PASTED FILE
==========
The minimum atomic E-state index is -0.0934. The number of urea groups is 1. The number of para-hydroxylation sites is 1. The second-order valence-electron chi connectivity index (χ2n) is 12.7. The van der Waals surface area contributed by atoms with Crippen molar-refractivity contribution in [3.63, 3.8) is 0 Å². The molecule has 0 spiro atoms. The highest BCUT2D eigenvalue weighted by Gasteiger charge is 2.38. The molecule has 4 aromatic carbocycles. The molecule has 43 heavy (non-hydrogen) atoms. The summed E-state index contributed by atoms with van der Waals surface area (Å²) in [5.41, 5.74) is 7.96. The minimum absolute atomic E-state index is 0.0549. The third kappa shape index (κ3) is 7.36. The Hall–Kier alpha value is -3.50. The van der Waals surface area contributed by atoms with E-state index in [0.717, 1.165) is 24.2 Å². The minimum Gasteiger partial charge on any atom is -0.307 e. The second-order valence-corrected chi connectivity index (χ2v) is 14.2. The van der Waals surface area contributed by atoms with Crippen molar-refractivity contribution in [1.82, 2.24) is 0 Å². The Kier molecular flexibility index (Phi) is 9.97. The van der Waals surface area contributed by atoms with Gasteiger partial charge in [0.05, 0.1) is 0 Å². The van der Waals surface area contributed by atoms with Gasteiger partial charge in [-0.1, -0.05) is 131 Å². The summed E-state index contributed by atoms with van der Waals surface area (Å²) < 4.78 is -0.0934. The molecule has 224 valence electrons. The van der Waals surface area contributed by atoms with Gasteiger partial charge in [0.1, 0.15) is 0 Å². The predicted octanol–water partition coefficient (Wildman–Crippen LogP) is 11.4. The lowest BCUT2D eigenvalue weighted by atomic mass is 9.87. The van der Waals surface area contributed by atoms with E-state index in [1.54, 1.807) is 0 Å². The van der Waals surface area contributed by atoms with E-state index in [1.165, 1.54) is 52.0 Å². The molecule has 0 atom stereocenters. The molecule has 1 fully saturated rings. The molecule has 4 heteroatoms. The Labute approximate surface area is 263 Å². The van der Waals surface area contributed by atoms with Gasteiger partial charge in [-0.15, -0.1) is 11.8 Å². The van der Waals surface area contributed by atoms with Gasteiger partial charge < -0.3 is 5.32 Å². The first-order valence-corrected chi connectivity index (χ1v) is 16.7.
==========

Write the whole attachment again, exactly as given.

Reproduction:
The minimum atomic E-state index is -0.0934. The number of urea groups is 1. The number of para-hydroxylation sites is 1. The second-order valence-electron chi connectivity index (χ2n) is 12.7. The van der Waals surface area contributed by atoms with Crippen molar-refractivity contribution in [3.63, 3.8) is 0 Å². The molecule has 0 spiro atoms. The highest BCUT2D eigenvalue weighted by Gasteiger charge is 2.38. The molecule has 4 aromatic carbocycles. The molecule has 43 heavy (non-hydrogen) atoms. The summed E-state index contributed by atoms with van der Waals surface area (Å²) in [5.41, 5.74) is 7.96. The minimum absolute atomic E-state index is 0.0549. The third kappa shape index (κ3) is 7.36. The Hall–Kier alpha value is -3.50. The van der Waals surface area contributed by atoms with E-state index in [0.717, 1.165) is 24.2 Å². The minimum Gasteiger partial charge on any atom is -0.307 e. The second-order valence-corrected chi connectivity index (χ2v) is 14.2. The van der Waals surface area contributed by atoms with Crippen molar-refractivity contribution in [1.82, 2.24) is 0 Å². The Kier molecular flexibility index (Phi) is 9.97. The van der Waals surface area contributed by atoms with Gasteiger partial charge in [0.05, 0.1) is 0 Å². The van der Waals surface area contributed by atoms with Gasteiger partial charge in [-0.1, -0.05) is 131 Å². The summed E-state index contributed by atoms with van der Waals surface area (Å²) < 4.78 is -0.0934. The molecule has 224 valence electrons. The van der Waals surface area contributed by atoms with Gasteiger partial charge in [0.1, 0.15) is 0 Å². The predicted octanol–water partition coefficient (Wildman–Crippen LogP) is 11.4. The lowest BCUT2D eigenvalue weighted by atomic mass is 9.87. The van der Waals surface area contributed by atoms with E-state index in [1.54, 1.807) is 0 Å². The van der Waals surface area contributed by atoms with E-state index in [1.165, 1.54) is 52.0 Å². The molecule has 0 atom stereocenters. The molecule has 1 fully saturated rings. The molecule has 4 heteroatoms. The Labute approximate surface area is 263 Å². The van der Waals surface area contributed by atoms with Gasteiger partial charge in [-0.15, -0.1) is 11.8 Å². The van der Waals surface area contributed by atoms with Gasteiger partial charge < -0.3 is 5.32 Å². The first-order valence-corrected chi connectivity index (χ1v) is 16.7.